Forum for Science, Industry and Business

Sponsored by:     3M 
Search our Site:


Sprinkle magic on the broadband market

In 2005, European research project Gandalf – building on the work of Obanet – delivered a breakthrough technique to radically boost fixed-line and wireless data rates in the goal of providing ‘broadband for all’ in Europe. Now, a new spin-off company, called DAS Photonics, has been created to sprinkle a bit of that magic on the market.

Gandalf – the research project, not the fabled wizard – has developed groundbreaking technology to boost existing dsl data rates a thousand-fold and wifi by up to a hundredfold. The technique allows data to flow seamlessly over both wireless and fixed-line communications, a world first when initially reported by ICT Results in 2005.

The culmination of nearly five years of EU-funded research – first with Obanet, then Gandalf – the new technique uses an optical feeder (“photonic beamformer”) to shoot data over both cable and wireless networks.

By simplifying the electronics involved at both the transmitter and receiving ends, this dual format is good news for operators because it is relatively cheap to deploy. In principle, cost savings could then be passed on to bandwidth-hungry end-users, whether in homes or offices.

Counting on the savings
“We estimate that it would not cost more than, say, €50,000 or €60,000 to implement it across an entire network, which is peanuts for operators,” Javier Martí of the Technical University of Valencia in Spain earlier told ICT Results.

Most significantly perhaps, Gandalf’s then coordinator went on to suggest, the system would give operators access to more clients without having to undergo costly public works to lay new fibre optic cable. Existing cable could be used to relay data to the closest access node to clients’ homes before being converted into a wireless signal.

Following a period of successful testing, the Gandalf project concluded at the end of 2005. But ICT Results has received reports that a spin-off company, DAS Photonics, has been created to exploit the results and techniques developed in Obanet and Gandalf.

Christian Nielsen | alfa
Further information:

More articles from Information Technology:

nachricht Fraunhofer FIT joins Facebook's Telecom Infra Project
25.10.2016 | Fraunhofer-Institut für Angewandte Informationstechnik FIT

nachricht Stanford researchers create new special-purpose computer that may someday save us billions
21.10.2016 | Stanford University

All articles from Information Technology >>>

The most recent press releases about innovation >>>

Die letzten 5 Focus-News des innovations-reports im Überblick:

Im Focus: Etching Microstructures with Lasers

Ultrafast lasers have introduced new possibilities in engraving ultrafine structures, and scientists are now also investigating how to use them to etch microstructures into thin glass. There are possible applications in analytics (lab on a chip) and especially in electronics and the consumer sector, where great interest has been shown.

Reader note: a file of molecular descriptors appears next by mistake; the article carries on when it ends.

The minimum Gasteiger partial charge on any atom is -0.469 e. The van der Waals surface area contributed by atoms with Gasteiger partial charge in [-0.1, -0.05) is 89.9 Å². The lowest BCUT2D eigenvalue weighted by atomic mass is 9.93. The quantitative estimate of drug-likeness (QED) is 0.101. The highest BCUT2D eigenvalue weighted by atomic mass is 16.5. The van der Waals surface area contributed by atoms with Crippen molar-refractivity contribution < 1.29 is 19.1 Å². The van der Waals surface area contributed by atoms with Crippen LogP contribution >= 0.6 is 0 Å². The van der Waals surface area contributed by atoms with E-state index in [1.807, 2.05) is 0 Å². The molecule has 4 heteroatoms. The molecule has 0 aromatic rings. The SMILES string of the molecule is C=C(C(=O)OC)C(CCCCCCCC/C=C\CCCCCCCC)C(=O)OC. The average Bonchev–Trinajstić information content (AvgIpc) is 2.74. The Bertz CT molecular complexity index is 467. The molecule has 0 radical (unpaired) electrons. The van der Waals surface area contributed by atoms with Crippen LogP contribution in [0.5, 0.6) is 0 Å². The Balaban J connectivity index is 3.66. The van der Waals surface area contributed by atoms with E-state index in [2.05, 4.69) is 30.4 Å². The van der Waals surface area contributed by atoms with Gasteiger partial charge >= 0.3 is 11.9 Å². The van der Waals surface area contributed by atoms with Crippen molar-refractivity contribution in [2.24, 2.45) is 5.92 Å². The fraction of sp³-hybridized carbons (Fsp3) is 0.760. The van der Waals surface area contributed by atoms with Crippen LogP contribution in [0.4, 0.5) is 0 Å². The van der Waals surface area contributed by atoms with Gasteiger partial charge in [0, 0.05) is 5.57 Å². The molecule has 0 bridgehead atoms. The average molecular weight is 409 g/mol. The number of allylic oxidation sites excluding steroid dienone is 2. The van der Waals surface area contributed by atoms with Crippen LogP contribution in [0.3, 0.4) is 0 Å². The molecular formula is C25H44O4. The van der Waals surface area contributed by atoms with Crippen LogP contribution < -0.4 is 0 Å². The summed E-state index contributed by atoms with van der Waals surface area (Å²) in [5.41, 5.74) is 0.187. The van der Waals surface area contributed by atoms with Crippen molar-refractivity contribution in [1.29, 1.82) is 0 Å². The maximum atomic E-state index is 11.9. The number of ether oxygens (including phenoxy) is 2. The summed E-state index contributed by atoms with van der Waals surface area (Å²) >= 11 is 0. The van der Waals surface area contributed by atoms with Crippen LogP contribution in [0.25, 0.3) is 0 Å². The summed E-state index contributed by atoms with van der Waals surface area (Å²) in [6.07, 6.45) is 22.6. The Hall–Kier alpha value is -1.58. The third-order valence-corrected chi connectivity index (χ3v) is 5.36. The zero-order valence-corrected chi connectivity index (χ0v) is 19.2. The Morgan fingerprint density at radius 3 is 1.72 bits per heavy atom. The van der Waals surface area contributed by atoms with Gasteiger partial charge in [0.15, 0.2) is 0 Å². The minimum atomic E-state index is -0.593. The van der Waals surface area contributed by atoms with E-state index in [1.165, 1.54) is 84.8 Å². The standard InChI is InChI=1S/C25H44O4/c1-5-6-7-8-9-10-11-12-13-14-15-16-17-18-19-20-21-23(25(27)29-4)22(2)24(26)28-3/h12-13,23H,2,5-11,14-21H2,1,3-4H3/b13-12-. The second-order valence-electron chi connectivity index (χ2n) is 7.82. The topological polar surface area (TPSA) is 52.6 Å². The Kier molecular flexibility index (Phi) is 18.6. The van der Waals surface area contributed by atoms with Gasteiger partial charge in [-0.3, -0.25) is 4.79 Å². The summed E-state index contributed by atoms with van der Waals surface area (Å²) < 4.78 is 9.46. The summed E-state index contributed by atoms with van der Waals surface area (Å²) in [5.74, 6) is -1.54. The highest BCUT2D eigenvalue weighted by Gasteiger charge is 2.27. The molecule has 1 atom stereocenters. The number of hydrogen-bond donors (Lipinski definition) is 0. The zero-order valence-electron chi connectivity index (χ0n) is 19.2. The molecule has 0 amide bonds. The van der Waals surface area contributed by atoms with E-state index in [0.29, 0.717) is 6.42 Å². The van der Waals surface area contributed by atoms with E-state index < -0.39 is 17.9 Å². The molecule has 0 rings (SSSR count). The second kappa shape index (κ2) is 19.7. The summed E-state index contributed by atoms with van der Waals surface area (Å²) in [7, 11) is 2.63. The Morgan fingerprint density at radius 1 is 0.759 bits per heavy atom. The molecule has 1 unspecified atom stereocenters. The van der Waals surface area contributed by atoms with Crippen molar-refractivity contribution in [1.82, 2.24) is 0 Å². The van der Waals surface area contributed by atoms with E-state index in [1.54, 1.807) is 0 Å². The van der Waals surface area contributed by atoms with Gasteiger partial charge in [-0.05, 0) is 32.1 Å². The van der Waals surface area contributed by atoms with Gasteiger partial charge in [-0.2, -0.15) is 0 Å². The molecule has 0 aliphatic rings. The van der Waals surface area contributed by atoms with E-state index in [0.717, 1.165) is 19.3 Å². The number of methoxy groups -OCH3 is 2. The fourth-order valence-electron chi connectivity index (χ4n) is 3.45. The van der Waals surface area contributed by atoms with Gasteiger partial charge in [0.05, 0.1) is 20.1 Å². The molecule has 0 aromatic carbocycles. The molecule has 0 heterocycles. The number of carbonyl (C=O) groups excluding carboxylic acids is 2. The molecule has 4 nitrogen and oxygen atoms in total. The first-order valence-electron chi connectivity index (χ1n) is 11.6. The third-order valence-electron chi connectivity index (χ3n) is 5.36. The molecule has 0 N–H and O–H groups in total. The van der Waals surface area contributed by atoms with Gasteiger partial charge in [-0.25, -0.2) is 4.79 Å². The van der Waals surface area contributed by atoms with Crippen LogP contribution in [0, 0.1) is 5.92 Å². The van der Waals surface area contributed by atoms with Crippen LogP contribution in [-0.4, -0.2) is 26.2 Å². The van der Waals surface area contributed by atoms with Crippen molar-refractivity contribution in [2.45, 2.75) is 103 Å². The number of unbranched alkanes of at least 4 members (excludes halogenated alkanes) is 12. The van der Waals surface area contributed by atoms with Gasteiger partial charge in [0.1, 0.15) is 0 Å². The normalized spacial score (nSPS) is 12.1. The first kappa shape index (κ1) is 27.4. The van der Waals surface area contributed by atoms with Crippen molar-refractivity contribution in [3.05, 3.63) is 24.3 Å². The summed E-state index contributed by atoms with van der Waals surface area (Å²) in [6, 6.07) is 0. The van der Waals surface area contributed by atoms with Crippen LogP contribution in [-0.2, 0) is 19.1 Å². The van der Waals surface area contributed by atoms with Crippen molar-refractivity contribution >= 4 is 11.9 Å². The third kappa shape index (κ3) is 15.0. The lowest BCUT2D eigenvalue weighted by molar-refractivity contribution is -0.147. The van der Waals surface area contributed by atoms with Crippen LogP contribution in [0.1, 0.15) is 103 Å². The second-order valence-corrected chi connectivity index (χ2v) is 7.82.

This new method was born of a surprising phenomenon: irradiating glass in a particular way with an ultrafast laser has the effect of making the glass up to a...

Im Focus: Light-driven atomic rotations excite magnetic waves

Terahertz excitation of selected crystal vibrations leads to an effective magnetic field that drives coherent spin motion

Controlling functional properties by light is one of the grand goals in modern condensed matter physics and materials science. A new study now demonstrates how...

Im Focus: New 3-D wiring technique brings scalable quantum computers closer to reality

Researchers from the Institute for Quantum Computing (IQC) at the University of Waterloo led the development of a new extensible wiring technique capable of controlling superconducting quantum bits, representing a significant step towards to the realization of a scalable quantum computer.

"The quantum socket is a wiring method that uses three-dimensional wires based on spring-loaded pins to address individual qubits," said Jeremy Béjanin, a PhD...

Im Focus: Scientists develop a semiconductor nanocomposite material that moves in response to light

In a paper in Scientific Reports, a research team at Worcester Polytechnic Institute describes a novel light-activated phenomenon that could become the basis for applications as diverse as microscopic robotic grippers and more efficient solar cells.

A research team at Worcester Polytechnic Institute (WPI) has developed a revolutionary, light-activated semiconductor nanocomposite material that can be used...

Im Focus: Diamonds aren't forever: Sandia, Harvard team create first quantum computer bridge

By forcefully embedding two silicon atoms in a diamond matrix, Sandia researchers have demonstrated for the first time on a single chip all the components needed to create a quantum bridge to link quantum computers together.

"People have already built small quantum computers," says Sandia researcher Ryan Camacho. "Maybe the first useful one won't be a single giant quantum computer...

All Focus news of the innovation-report >>>



Event News

#IC2S2: When Social Science meets Computer Science - GESIS will host the IC2S2 conference 2017

14.10.2016 | Event News

Agricultural Trade Developments and Potentials in Central Asia and the South Caucasus

14.10.2016 | Event News

World Health Summit – Day Three: A Call to Action

12.10.2016 | Event News

Latest News

Ice shelf vibrations cause unusual waves in Antarctic atmosphere

25.10.2016 | Earth Sciences

Fluorescent holography: Upending the world of biological imaging

25.10.2016 | Power and Electrical Engineering

Etching Microstructures with Lasers

25.10.2016 | Process Engineering

More VideoLinks >>>